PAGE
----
Please note that tax, investment, pension and ISA rules can change and the information and any views contained in this article may now be inaccurate.
How does taking a defined benefit pension before 2006 impact your lifetime allowance?
If you took a defined benefit pension pre-A-Day, how do you calculate the proportion of your lifetime allowance it takes up?
Tom Selby, AJ Bell Senior Analyst says:
The lifetime allowance, which caps the amount you can save in a UK pension over your lifetime, was first introduced at ‘A-Day’ in April 2006 as part of reforms designed to simplify the retirement tax rules in the UK.
The lifetime allowance was originally set at £1.5m before being progressively reduced by successive Governments, reaching a low of £1m in 2016/17. Since 2018/19 the lifetime allowance has increased in line with consumer prices index (CPI) inflation, meaning for 2020/21 it stands at £1,073,100.
For those who had already started receiving a defined benefit (DB) pension before April 2006, the Government needed to come up with a formula to determine by how much a person’s lifetime allowance should be reduced. This reduction in lifetime allowance would happen at their next ‘benefit crystallisation event’ (BCE).
A benefit crystallisation event is a point in time at which HMRC tests how much lifetime allowance someone has used.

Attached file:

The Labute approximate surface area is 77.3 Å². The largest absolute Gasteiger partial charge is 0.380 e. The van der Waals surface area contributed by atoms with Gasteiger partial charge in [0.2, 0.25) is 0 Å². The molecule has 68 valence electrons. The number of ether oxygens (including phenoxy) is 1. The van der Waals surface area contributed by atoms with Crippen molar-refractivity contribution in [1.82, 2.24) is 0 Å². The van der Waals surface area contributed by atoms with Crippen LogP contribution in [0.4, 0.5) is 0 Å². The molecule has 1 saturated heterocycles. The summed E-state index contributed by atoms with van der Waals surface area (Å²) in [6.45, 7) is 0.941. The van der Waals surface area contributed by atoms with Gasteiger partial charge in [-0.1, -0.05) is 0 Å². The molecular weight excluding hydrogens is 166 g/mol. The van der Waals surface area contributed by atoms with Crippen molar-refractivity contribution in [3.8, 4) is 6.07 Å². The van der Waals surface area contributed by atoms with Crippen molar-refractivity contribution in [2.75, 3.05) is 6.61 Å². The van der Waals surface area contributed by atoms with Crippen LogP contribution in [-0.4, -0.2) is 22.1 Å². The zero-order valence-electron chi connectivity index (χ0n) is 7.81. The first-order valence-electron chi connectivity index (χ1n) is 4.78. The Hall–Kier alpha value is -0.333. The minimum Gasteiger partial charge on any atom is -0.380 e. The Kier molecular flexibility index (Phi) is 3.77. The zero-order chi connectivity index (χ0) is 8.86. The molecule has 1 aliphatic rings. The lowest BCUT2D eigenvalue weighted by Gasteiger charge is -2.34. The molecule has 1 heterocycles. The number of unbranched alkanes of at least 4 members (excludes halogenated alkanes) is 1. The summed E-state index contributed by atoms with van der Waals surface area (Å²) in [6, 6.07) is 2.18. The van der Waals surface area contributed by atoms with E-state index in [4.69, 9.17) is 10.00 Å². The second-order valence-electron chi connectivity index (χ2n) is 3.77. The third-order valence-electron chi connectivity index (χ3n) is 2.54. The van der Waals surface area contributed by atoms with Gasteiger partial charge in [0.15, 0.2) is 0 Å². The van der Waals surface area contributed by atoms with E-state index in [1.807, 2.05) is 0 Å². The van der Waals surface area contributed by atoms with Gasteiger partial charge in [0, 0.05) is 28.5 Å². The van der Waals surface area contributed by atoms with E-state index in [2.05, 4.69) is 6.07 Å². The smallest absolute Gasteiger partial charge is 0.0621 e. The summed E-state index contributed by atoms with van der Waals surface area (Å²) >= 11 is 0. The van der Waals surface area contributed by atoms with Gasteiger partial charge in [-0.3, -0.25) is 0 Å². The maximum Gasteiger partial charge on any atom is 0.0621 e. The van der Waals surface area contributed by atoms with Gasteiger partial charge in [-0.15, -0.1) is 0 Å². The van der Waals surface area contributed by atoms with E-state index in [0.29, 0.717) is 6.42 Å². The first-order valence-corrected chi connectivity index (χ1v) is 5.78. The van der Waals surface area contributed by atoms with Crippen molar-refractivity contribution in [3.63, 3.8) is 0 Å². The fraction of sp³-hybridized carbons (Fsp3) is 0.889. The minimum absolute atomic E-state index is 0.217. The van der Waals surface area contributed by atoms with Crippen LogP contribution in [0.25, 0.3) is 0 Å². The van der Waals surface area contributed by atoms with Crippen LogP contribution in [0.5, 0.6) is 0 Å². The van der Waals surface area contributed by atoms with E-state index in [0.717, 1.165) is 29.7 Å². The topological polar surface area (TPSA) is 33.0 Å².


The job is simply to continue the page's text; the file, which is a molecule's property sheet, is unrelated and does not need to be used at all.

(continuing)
These include taking your 25% tax-free cash, moving your fund into drawdown, buying an annuity or reaching age 75.
The formula HMRC opted for was simply to multiply the annual income the person receives at the point at which the first post-A-Day benefit crystallisation event occurs by 25. This would then reduce the available lifetime allowance by that amount.
Take someone who started receiving a defined benefit pension in 2005. The pension rises each year in line with retail prices index (RPI) inflation.
On 1 May 2020 they crystallised a £100,000 SIPP, taking £25,000 tax-free cash and keeping the remaining £75,000 invested via drawdown. Because this was their first benefit crystallisation event since A-Day their lifetime allowance will also be reduced by the value of their existing DB pension.
At this point in time the DB pension is worth £20,000 a year, meaning for the purposes of lowering their available lifetime allowance it is valued at £500,000. It will therefore reduce their available lifetime allowance by 46.59% (£500,000 is 46.59% of £1,073,100).
In addition, crystallising the £100,000 SIPP money will further reduce their available lifetime allowance by 9.31% (£100,000 in 9.31% of £1,073,100).
Anyone who has applied for lifetime allowance protection may be entitled to a higher lifetime allowance than £1,073,100.
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